James C. Brewster was the leader of a Mormon schismatic group that had its origins in the Kirtland period. After a series of visions, Brewster claimed to receive an abridgment of the first through eighth books of Esdras, an ancient Israelite prophet. Brewster published his abridgment of the Books of Esdras in June of 1842. 
In the December 1, 1842 issue of the Times and Seasons (page 32), in response to his book, a notice was issued calling Brewster’s Book of Esdras “a perfect humbug” and called Brewster’s credibility into question for his profession of the use of a seer stone to find hidden money around Kirtland, calling it “ridiculous and pernicious”. The article also took to task Brewster’s father and “some of our weak brethren, who perhaps have had some confidence in the ridiculous stories that are propagated concerning Joseph Smith, about money digging, [who] have assisted him in his foolish plans”. The notice ended by quoting Doctrine and Covenants 28: 2-3, 11-13 [1981 Edition] which section refers to the Hiram Page incident.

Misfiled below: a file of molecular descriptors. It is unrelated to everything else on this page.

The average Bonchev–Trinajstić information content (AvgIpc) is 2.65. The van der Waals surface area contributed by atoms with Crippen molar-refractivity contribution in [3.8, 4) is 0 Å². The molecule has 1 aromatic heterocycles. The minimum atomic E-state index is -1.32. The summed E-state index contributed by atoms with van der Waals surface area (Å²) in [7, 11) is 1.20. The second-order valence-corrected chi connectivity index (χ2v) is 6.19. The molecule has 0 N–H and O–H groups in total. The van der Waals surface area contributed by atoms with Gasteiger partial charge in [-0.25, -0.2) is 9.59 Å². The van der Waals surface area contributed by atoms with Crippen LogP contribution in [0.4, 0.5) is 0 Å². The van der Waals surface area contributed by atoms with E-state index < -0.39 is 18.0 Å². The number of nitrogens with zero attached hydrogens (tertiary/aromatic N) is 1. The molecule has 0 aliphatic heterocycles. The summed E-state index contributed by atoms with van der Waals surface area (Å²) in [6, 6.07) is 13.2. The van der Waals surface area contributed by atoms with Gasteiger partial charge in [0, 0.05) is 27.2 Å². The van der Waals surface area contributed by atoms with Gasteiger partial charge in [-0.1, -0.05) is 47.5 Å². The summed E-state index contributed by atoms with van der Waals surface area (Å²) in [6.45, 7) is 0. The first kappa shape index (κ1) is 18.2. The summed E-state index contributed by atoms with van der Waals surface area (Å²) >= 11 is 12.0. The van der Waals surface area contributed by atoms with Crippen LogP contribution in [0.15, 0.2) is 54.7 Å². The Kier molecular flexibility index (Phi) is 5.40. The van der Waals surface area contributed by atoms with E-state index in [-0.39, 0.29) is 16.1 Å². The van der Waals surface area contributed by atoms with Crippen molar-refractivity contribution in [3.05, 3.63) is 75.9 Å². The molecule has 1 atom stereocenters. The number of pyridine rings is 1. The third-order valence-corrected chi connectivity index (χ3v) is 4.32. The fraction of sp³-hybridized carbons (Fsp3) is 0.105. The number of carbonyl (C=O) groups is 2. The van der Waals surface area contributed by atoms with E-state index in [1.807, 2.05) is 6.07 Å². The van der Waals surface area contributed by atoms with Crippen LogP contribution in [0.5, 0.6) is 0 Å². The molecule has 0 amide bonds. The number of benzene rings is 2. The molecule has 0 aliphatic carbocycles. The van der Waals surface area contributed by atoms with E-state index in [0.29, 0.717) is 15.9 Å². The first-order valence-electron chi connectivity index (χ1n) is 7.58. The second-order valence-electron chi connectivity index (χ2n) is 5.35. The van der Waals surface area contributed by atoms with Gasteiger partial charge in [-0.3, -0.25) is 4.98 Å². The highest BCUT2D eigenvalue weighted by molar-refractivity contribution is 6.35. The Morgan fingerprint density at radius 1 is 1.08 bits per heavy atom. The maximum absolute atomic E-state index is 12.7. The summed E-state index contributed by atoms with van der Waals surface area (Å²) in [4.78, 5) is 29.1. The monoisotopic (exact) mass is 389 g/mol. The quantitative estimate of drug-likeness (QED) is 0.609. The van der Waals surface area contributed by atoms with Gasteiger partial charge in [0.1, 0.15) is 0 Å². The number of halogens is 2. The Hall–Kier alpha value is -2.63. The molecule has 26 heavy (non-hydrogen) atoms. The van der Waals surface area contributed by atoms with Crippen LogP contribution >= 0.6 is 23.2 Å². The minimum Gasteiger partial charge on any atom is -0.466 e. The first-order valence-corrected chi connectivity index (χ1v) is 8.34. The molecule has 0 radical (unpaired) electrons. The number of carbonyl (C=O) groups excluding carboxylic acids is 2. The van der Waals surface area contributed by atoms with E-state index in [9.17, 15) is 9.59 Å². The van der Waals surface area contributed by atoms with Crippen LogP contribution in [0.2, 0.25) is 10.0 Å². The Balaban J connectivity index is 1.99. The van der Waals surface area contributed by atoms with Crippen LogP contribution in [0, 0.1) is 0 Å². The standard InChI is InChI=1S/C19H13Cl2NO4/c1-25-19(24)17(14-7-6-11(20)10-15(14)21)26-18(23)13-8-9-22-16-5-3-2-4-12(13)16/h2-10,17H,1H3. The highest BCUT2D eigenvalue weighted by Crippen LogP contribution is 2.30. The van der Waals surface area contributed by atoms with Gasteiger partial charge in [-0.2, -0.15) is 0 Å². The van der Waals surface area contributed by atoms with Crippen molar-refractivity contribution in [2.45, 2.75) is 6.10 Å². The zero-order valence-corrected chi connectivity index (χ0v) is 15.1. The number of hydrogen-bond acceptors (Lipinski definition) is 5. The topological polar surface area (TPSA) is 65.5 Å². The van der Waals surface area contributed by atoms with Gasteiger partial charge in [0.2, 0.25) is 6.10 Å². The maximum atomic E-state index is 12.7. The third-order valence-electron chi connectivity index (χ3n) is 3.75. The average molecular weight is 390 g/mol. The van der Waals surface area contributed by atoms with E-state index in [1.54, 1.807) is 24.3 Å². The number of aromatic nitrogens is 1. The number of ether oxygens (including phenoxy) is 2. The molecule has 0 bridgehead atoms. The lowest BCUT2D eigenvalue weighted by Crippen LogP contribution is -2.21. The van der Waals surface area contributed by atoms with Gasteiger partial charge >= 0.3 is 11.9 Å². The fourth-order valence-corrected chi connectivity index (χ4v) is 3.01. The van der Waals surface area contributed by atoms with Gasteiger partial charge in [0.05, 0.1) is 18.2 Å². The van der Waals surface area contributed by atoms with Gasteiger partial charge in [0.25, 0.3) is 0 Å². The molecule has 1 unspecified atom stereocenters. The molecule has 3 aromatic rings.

Brewster responded by issuing a pamphlet in March of 1843 rebutting this notice point by point. Here follow the portions dealing with money digging:
…As the writer of this notice did not favor the public directly with his name, I shall not pretend to say who it was, although I have good reason to believe it was written by Joseph Smith, or at least by his directions.
Firstly. The writer says he considers it a perfect humbug; but before the pamphlet was printed the manuscript was taken to Joseph Smith; he had it in his possession six days; and, at that time, he stated that he enquired of the Lord concerning it and could not obtain an answer. Since then, he told certain individuals that he did receive an answer that it was not of God.